From ‘Disabled Motoring UK’
We received a record 853 responses to our Baywatch survey this year and we would like to thank all those who completed the survey and supported the campaign. The results have now been calculated. One of the most alarming statistics was that 79.5% of the respondents stated that they either find it ‘difficult or ‘very difficult’ to find suitable disabled parking.
In August we asked the public to help us with our annual Baywatch campaign. We asked disabled motorists to complete a survey about their parking experiences over the past 12 months. The results have now been calculated.
DMUK would like to thank everybody who participated in our Baywatch 2021 campaign. Once again, we received a record number of responses this year with 853 completed surveys submitted. This level of response shows that disabled parking abuse continues to be a primary concern of disabled motorists. We would also like to thank all of our supporting organisations for promoting the campaign and encouraging their supporters to take part.
This year’s survey again confirmed that the majority of disabled motorists, 95.9% of respondents, think that local authorities are not doing enough to tackle disabled parking abuse.
The survey also revealed that 85.3% of the respondents had never had their Blue Badge inspected by an official. This means that out of a total of 853 respondents only 125 people have ever had their Blue Badge inspected. Unsurprisingly, 95.2% of those who responded would like to see Blue Badges being inspected by officials more often.
It is clear from these findings that local authorities still need to do more to enforce the Blue Badge scheme to ensure that disabled parking bays are available for genuine Blue Badge holders. With changes to Blue Badge eligibility criteria in recent years there are now more Blue Badge holders than ever before, so appropriate disabled bay enforcement and provision has become even more vital.
When it comes to finding suitable disabled parking bays at supermarkets, 41.9% of those surveyed said that it was ‘easy’ and 10% said it was ‘very easy’. However, 56.5% of respondents also stated that they ‘very often’ see disabled parking bays being abused. This would suggest that there is still more work to be done in the correct management and enforcement of those bays. This figure has risen 5% from our Baywatch survey last year so it suggests that disabled bay abuse at supermarkets is getting worse.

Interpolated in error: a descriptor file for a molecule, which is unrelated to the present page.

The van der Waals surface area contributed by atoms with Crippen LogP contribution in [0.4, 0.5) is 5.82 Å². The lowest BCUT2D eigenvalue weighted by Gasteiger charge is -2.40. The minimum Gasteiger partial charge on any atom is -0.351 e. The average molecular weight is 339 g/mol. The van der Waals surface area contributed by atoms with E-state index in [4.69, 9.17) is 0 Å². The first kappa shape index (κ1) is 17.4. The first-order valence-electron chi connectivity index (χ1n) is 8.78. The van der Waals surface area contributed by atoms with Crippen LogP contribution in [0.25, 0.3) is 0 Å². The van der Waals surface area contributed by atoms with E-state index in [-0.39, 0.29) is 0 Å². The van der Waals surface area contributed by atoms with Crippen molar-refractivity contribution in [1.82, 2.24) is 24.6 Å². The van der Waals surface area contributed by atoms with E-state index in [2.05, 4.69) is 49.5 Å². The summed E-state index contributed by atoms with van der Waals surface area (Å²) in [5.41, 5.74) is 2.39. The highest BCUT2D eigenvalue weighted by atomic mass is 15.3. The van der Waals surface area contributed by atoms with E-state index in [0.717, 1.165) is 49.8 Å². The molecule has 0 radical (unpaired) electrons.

Supermarkets are not doing enough to enforce their disabled parking bays and support their disabled customers. The disabled bays still aren’t being managed properly and enforcement is definitely lacking.
When looking specifically at enforcement of disabled parking bays, we asked people when parking at a supermarket do they ever see signs of enforcement. Only 35.5% of respondents said that they either saw signage or someone monitoring the bays. Last year’s figure was 55.1% so it is very concerning that the situation seems to have deteriorated. We then asked people if they had reported disabled parking abuse to a member of staff, did the staff member take action. Of our participants 90% said no. This shows a clear disregard for the problems disabled motorists face when trying to find parking.
Similarly, to last year, the survey also asked people to provide details of the parking experiences on everyday journeys (not just to the supermarket). In response to these types of questions 79.5% of the respondents stated that it was either difficult or very difficult to find suitable disabled parking.
In this section of the survey, we also asked the respondents how often they saw disabled bays being abused on their everyday journeys. In response to this question a concerning 88.7% of respondents said that they either saw this occurring ‘often’ or ‘very often’. This figure is alarming and shows that the wider parking industry is not doing enough to enforce disabled parking provisions.
We added a new question to the survey this year and asked people how often they noticed disabled bays varying in size and specification. In answering this question just less than half of the respondents (46.8%) said that this was the case. This therefore suggests that both local authorities and private parking operators need to ensure they are following the British Standards when installing disabled parking bays in all their car parks. Many car parks are clearly falling short when it comes to appropriate bay design. It is crucial that the size and specification of these bays meets accessibility standards so that disabled motorists can get in and out of their vehicles safely.
DMUK finds the overall findings of our Baywatch Campaign very distressing. Being able to park at one’s desired destination and enter and get in and out of the vehicle safely is something that is crucial to the independence of disabled people. Unfortunately the survey shows that disabled motorists are still being disadvantaged. The poor state of the nation’s disabled parking provision and enforcement continues to prevent disabled people from living independent lives. It is vital that the parking industry now understands the importance of providing adequate disabled parking and making sure it is properly enforced
DMUK CEO, Graham Footer said: “We are thrilled with the level of support that this year’s Baywatch campaign has received. However, the results show that the parking industry and local authorities still aren’t doing nearly enough to support disabled people. Accessibility begins in the car parks and disabled bay enforcement is a crucial part of allowing disabled people to live independent lives. DMUK urges everyone in the parking sector to take this issue seriously”